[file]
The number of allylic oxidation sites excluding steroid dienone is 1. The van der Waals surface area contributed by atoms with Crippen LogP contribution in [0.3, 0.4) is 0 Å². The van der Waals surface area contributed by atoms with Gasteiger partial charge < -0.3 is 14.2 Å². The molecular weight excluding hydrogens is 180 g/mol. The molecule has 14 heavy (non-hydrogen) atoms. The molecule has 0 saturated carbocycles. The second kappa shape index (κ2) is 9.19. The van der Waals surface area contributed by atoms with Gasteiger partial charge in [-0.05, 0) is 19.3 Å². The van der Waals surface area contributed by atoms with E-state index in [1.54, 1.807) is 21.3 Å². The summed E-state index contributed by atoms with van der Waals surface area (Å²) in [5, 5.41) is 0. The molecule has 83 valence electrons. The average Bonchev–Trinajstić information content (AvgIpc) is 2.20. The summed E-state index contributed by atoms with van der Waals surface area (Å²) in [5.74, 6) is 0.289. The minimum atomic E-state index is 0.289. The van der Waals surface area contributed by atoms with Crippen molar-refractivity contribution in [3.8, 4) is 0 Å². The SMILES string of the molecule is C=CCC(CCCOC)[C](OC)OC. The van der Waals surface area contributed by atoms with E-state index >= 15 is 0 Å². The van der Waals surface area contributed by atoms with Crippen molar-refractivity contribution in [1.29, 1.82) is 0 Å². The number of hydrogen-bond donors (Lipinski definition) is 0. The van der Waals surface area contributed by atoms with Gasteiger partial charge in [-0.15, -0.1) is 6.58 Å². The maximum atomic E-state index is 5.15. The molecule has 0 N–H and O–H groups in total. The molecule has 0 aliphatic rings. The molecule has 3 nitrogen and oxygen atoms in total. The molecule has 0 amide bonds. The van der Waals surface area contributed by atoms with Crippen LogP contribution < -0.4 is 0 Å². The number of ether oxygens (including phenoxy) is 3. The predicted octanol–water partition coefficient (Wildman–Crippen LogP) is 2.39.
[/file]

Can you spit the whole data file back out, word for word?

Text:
The number of allylic oxidation sites excluding steroid dienone is 1. The van der Waals surface area contributed by atoms with Crippen LogP contribution in [0.3, 0.4) is 0 Å². The van der Waals surface area contributed by atoms with Gasteiger partial charge < -0.3 is 14.2 Å². The molecular weight excluding hydrogens is 180 g/mol. The molecule has 14 heavy (non-hydrogen) atoms. The molecule has 0 saturated carbocycles. The second kappa shape index (κ2) is 9.19. The van der Waals surface area contributed by atoms with Gasteiger partial charge in [-0.05, 0) is 19.3 Å². The van der Waals surface area contributed by atoms with E-state index in [1.54, 1.807) is 21.3 Å². The summed E-state index contributed by atoms with van der Waals surface area (Å²) in [5, 5.41) is 0. The molecule has 83 valence electrons. The average Bonchev–Trinajstić information content (AvgIpc) is 2.20. The summed E-state index contributed by atoms with van der Waals surface area (Å²) in [5.74, 6) is 0.289. The minimum atomic E-state index is 0.289. The van der Waals surface area contributed by atoms with Crippen molar-refractivity contribution in [3.8, 4) is 0 Å². The SMILES string of the molecule is C=CCC(CCCOC)[C](OC)OC. The van der Waals surface area contributed by atoms with E-state index >= 15 is 0 Å². The van der Waals surface area contributed by atoms with Crippen molar-refractivity contribution in [1.29, 1.82) is 0 Å². The number of hydrogen-bond donors (Lipinski definition) is 0. The van der Waals surface area contributed by atoms with Gasteiger partial charge in [-0.15, -0.1) is 6.58 Å². The maximum atomic E-state index is 5.15. The molecule has 0 N–H and O–H groups in total. The molecule has 0 aliphatic rings. The molecule has 3 nitrogen and oxygen atoms in total. The molecule has 0 amide bonds. The van der Waals surface area contributed by atoms with Crippen LogP contribution < -0.4 is 0 Å². The number of ether oxygens (including phenoxy) is 3. The predicted octanol–water partition coefficient (Wildman–Crippen LogP) is 2.39.